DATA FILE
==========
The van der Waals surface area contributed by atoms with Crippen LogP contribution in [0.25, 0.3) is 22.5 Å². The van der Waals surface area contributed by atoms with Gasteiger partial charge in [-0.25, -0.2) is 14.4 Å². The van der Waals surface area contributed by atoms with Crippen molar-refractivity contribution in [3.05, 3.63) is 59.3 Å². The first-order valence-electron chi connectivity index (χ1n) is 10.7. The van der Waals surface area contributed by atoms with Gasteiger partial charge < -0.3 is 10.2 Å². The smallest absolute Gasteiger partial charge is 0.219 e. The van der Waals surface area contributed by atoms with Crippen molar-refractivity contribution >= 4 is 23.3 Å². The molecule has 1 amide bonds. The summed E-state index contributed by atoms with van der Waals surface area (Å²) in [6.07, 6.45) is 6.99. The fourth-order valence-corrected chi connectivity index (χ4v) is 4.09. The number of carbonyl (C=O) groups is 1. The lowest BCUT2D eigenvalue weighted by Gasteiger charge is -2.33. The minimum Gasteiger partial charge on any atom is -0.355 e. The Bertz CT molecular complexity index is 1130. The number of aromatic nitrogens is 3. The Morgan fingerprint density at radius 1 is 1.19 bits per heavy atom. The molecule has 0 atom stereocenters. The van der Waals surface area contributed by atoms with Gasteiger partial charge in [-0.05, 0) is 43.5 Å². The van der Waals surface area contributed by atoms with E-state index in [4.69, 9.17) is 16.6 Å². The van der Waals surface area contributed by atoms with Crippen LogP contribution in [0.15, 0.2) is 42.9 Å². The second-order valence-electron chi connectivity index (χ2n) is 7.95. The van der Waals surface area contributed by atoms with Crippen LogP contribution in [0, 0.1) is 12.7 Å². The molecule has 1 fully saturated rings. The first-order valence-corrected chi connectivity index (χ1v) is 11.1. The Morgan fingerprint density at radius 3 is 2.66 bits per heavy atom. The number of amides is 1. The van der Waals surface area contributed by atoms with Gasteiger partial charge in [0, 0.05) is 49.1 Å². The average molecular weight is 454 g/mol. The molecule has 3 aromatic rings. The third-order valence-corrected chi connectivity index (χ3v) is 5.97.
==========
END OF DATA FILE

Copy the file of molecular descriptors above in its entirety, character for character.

The van der Waals surface area contributed by atoms with Crippen LogP contribution in [0.25, 0.3) is 22.5 Å². The van der Waals surface area contributed by atoms with Gasteiger partial charge in [-0.25, -0.2) is 14.4 Å². The van der Waals surface area contributed by atoms with Crippen molar-refractivity contribution in [3.05, 3.63) is 59.3 Å². The first-order valence-electron chi connectivity index (χ1n) is 10.7. The van der Waals surface area contributed by atoms with Gasteiger partial charge < -0.3 is 10.2 Å². The smallest absolute Gasteiger partial charge is 0.219 e. The van der Waals surface area contributed by atoms with Crippen molar-refractivity contribution >= 4 is 23.3 Å². The molecule has 1 amide bonds. The summed E-state index contributed by atoms with van der Waals surface area (Å²) in [6.07, 6.45) is 6.99. The fourth-order valence-corrected chi connectivity index (χ4v) is 4.09. The number of carbonyl (C=O) groups is 1. The lowest BCUT2D eigenvalue weighted by Gasteiger charge is -2.33. The minimum Gasteiger partial charge on any atom is -0.355 e. The Bertz CT molecular complexity index is 1130. The number of aromatic nitrogens is 3. The Morgan fingerprint density at radius 1 is 1.19 bits per heavy atom. The molecule has 0 atom stereocenters. The van der Waals surface area contributed by atoms with Gasteiger partial charge in [-0.05, 0) is 43.5 Å². The van der Waals surface area contributed by atoms with E-state index in [4.69, 9.17) is 16.6 Å². The van der Waals surface area contributed by atoms with Crippen LogP contribution in [0.15, 0.2) is 42.9 Å². The second-order valence-electron chi connectivity index (χ2n) is 7.95. The van der Waals surface area contributed by atoms with Crippen LogP contribution in [0, 0.1) is 12.7 Å². The molecule has 1 fully saturated rings. The first-order valence-corrected chi connectivity index (χ1v) is 11.1. The Morgan fingerprint density at radius 3 is 2.66 bits per heavy atom. The number of amides is 1. The van der Waals surface area contributed by atoms with Gasteiger partial charge in [0, 0.05) is 49.1 Å². The average molecular weight is 454 g/mol. The molecule has 3 aromatic rings. The third-order valence-corrected chi connectivity index (χ3v) is 5.97.